Out-Law News | 09 Mar 2017 | 4:30 pm | 4 min. read
Technology projects expert Natalie Trainor of Pinsent Masons, the law firm behind Out-Law.com, said technology and major infrastructure projects will become much more interlinked in future and that the plans outlined on Wednesday can help the UK take forward the opportunities this will present.
In a new 5G strategy (70-page / 17.66MB PDF), published alongside its Spring Budget 2017 papers, the government announced it will set up "5G testbeds and trials" to help build the business case for investment in '5G' technologies and infrastructure in the country, as well as further plans to improve telecoms infrastructure sharing and free up spectrum for 5G services.
It also promised to consider changes to planning laws and regulation, beyond those contained in the planned new Electronic Communications Code, so as "to meet the unique challenges of 5G infrastructure deployment" before the end of this year.
The government's 5G strategy was informed by recommendations made by the National Infrastructure Commission (NIC) late last year. At the time, the NIC said that mobile connectivity has become "a necessity" and set out seven recommendations on how the UK can deliver on its goal of becoming a world leader in the deployment of 5G mobile telecoms networks.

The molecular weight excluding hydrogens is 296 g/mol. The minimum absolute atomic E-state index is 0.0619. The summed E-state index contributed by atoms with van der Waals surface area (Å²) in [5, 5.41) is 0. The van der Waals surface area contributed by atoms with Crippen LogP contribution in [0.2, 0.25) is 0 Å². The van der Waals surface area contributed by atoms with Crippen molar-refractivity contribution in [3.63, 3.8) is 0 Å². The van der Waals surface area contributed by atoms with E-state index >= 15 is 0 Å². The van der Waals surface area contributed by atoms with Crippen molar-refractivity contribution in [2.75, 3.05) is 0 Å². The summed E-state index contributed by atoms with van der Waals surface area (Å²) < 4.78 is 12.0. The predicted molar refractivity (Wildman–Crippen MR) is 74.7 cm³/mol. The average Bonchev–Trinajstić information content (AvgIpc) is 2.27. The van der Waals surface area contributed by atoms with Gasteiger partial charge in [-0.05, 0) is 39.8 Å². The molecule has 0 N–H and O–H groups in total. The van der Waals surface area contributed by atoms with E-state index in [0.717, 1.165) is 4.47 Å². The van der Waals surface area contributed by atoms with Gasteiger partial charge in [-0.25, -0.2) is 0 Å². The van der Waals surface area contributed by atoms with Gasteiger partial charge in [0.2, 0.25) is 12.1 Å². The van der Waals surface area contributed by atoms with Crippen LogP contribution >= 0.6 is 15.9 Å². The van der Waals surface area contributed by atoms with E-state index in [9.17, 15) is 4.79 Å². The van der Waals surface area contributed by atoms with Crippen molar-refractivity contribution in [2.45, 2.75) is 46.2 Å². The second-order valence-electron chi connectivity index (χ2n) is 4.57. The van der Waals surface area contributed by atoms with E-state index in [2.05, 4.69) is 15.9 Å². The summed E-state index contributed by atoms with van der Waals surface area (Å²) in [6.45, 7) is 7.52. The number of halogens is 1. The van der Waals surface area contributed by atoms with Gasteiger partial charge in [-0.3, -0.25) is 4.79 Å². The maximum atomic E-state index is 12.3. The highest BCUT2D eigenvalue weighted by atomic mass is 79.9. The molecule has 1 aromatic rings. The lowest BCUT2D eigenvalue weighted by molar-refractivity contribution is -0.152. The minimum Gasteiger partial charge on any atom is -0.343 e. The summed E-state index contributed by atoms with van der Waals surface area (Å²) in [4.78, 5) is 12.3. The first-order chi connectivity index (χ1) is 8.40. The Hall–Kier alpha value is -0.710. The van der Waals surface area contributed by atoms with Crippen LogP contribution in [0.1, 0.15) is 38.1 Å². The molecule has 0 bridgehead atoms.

In its report, the NIC urged the government to reshape the way responsibility for digital infrastructure is attributed across government. It said a single cabinet minister should be given "the authority to shape policy and delivery across government". Trainor said the change of approach announced by the government on Wednesday in response to those recommendations was welcome.
"The government has clearly considered the recommendations put forward by the NIC, responding to each one individually," Trainor said. "In its report the NIC said that the government's move to create a director general lead in the Department for Culture, Media and Sport (DCMS) was 'a good first step'. It is positive to see the government seeking to strengthen its telecoms capabilities further with the creation of a director or telecoms role and new centre of 5G expertise."
According to the government's report, the new "centre of 5G expertise" will, among other things, coordinate "5G development activity across central government and other public sector bodies" and "inform the policy and regulatory framework that will be required to provide the right incentives for investment both in 5G infrastructure and in the development of 5G applications and services".
Trainor also welcomed the government's establishment of a new Digital Infrastructure Officials Group, which will bring together senior staff from across departments. It is also positive to see digital connectivity of the UK's road and rail networks being looked at again too, she said.